The Gunston Tapes (1991)

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Released 3-May-2004

Cover Art

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Details At A Glance

General Extras
Category Comedy None
Rating Rated G
Year Of Production 1991
Running Time 103:35 (Case: 102)
RSDL / Flipper No/No Cast & Crew
Start Up Ads Then Menu
Region Coding 1,2,3,4,5,6 Directed By John Eastway

Roadshow Home Entertainment
Starring Garry McDonald
Case Amaray-Transparent-Secure Clip
RPI $24.95 Music None Given

Video Audio
Pan & Scan/Full Frame Full Frame English Dolby Digital 2.0 (224Kb/s)
Widescreen Aspect Ratio 1.29:1
16x9 Enhancement No
Video Format 576i (PAL)
Original Aspect Ratio 1.29:1 Miscellaneous
Jacket Pictures No
Subtitles None Smoking Yes
Annoying Product Placement No
Action In or After Credits Yes

NOTE: The Profanity Filter is ON. Turn it off here.

Plot Synopsis

    It's easy to dismiss Garry McDonald's Norman Gunston character as an early and unsophisticated precursor to modern characters such as Ali G. A loser who's overwhelmed by the sketch/interview show he's been given, Gunston established the ignorant-comedy interview style on The Aunty Jack Show. Portraying a local "roving reporter" for What's on in Wollongong, Gunston staged in-depth interviews with people he'd met on the bus that day and in 1973, when Aunty Jack ripped her last arm off, Gunston was given his own Sunday night half-hour to fill.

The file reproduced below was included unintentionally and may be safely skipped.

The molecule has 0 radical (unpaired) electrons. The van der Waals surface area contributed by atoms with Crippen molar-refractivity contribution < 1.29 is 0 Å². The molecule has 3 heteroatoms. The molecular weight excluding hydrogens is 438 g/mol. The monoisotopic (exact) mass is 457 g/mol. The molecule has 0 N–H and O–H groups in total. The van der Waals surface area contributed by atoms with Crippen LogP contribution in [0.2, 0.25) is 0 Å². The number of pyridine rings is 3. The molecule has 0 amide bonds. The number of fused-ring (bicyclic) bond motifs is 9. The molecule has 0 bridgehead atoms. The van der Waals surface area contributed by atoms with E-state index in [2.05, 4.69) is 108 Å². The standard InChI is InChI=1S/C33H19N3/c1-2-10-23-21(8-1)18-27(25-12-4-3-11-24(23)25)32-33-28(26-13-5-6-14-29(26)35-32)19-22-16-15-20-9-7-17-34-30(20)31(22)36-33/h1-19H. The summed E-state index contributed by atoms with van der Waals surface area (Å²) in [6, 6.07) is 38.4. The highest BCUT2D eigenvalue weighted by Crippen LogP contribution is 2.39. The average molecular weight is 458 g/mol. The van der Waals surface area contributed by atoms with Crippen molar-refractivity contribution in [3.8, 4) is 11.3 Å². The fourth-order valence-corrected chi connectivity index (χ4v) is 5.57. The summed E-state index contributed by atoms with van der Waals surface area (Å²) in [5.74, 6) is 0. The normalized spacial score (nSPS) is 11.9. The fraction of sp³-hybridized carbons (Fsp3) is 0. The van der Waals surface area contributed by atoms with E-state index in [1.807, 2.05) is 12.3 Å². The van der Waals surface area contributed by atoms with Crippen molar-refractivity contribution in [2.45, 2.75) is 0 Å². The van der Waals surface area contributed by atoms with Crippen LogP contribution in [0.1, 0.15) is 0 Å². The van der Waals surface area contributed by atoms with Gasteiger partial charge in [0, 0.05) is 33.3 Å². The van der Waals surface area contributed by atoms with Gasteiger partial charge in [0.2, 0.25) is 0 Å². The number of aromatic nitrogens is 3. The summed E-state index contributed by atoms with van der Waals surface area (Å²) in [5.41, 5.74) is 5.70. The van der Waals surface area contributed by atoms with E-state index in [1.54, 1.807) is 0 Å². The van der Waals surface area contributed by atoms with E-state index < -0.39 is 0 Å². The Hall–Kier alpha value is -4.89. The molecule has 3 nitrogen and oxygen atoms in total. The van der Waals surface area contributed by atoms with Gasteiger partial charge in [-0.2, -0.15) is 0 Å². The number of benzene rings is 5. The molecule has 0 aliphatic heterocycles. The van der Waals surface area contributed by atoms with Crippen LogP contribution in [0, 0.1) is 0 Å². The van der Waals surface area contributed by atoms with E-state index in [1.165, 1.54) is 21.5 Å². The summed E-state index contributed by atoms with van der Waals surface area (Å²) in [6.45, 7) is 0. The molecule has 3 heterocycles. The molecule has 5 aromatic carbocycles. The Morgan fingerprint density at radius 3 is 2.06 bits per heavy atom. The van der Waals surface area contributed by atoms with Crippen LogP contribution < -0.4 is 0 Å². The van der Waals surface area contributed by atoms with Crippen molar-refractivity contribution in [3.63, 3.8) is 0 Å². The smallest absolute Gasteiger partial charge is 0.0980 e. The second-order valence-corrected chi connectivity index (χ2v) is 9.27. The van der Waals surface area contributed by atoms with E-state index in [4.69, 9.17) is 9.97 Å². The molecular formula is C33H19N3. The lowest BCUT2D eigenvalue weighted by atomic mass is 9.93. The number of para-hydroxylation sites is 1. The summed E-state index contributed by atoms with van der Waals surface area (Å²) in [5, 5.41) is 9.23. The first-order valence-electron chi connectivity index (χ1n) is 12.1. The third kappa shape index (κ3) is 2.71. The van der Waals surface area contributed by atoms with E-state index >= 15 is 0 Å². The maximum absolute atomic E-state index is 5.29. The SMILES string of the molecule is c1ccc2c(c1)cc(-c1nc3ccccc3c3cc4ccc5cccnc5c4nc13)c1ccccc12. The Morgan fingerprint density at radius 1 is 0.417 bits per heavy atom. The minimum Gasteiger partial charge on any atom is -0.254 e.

Gunston's format included a mixture of music and sketches, but his interviews were the cornerstone of the show. Gunston's naive line of questioning and the novelty (at the time) of an interviewer asking ludicrous questions in a deadpan manner allowed him to get away with asking Paul McCartney whether there was any truth to the rumour that he was dead, or Muhammad Ali whether there was any chance that he and Joe Frazier could shake hands and make up. Interviewees' responses varied wildly - some stumbled onto the joke fairly early and played along. Others tried patience. Some merely got insulted and started lecturing or insulting the hapless interviewer. Keith Moon, in all fairness, had tipped a bottle of vodka over Gunston's head before he even had a chance to ask a question.

    The Gunston Tapes is a shade over 100 minutes of selected highlights from the show. All are in colour - and may have been selected partially based on this factor, considering that broadcasts were still made in black and white for the first two of Gunston's series - and represent at least brief tastes of most of the show's best moments. The famous Kiss interview where Gunston explained in detail to Gene Simmons how a relative had managed to grow a tongue substantially longer than that of the guitarist is missing, and I would have liked to have seen much more of Gunston's presence at Parliament House on the day of Gough Whitlam's dismissal. There is also substantial representation of celebrities who have faded into the ether, and not all are properly introduced. Part of this may be that I'm simply too young to remember them, but the relevance of guests such as Father Jim McLaren has long since passed into nostalgia. That said, much that is here is excellent, especially interviews with Sally Struthers, Paul and Linda McCartney and Ray Charles, and fans who remember the series and the time will find enough here to satisfy them. It is worth noting that the four photos used on the disc case, however, are not from sketches or interviews present on the disc.

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Transfer Quality